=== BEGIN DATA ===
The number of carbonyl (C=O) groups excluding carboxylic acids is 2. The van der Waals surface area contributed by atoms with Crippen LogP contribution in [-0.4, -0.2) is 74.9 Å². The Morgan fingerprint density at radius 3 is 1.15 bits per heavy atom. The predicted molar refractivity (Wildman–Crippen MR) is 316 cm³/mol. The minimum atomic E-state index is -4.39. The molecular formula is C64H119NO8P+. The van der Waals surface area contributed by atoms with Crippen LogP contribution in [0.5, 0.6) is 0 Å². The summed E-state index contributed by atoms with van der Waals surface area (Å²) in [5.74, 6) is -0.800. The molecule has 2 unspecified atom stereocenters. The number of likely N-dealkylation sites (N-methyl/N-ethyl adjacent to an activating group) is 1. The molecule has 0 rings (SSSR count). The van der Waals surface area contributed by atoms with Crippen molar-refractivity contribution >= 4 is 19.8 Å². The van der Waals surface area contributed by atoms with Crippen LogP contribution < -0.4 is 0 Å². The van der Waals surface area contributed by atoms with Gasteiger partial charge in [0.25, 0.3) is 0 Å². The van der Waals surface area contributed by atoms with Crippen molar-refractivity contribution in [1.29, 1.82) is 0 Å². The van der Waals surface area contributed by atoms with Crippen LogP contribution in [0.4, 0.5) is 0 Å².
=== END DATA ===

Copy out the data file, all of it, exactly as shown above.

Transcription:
The number of carbonyl (C=O) groups excluding carboxylic acids is 2. The van der Waals surface area contributed by atoms with Crippen LogP contribution in [-0.4, -0.2) is 74.9 Å². The Morgan fingerprint density at radius 3 is 1.15 bits per heavy atom. The predicted molar refractivity (Wildman–Crippen MR) is 316 cm³/mol. The minimum atomic E-state index is -4.39. The molecular formula is C64H119NO8P+. The van der Waals surface area contributed by atoms with Crippen LogP contribution in [0.5, 0.6) is 0 Å². The summed E-state index contributed by atoms with van der Waals surface area (Å²) in [5.74, 6) is -0.800. The molecule has 2 unspecified atom stereocenters. The number of likely N-dealkylation sites (N-methyl/N-ethyl adjacent to an activating group) is 1. The molecule has 0 rings (SSSR count). The van der Waals surface area contributed by atoms with Crippen molar-refractivity contribution >= 4 is 19.8 Å². The van der Waals surface area contributed by atoms with Crippen LogP contribution < -0.4 is 0 Å². The van der Waals surface area contributed by atoms with Gasteiger partial charge in [0.25, 0.3) is 0 Å². The van der Waals surface area contributed by atoms with Crippen molar-refractivity contribution in [1.29, 1.82) is 0 Å². The van der Waals surface area contributed by atoms with Crippen LogP contribution in [0.4, 0.5) is 0 Å².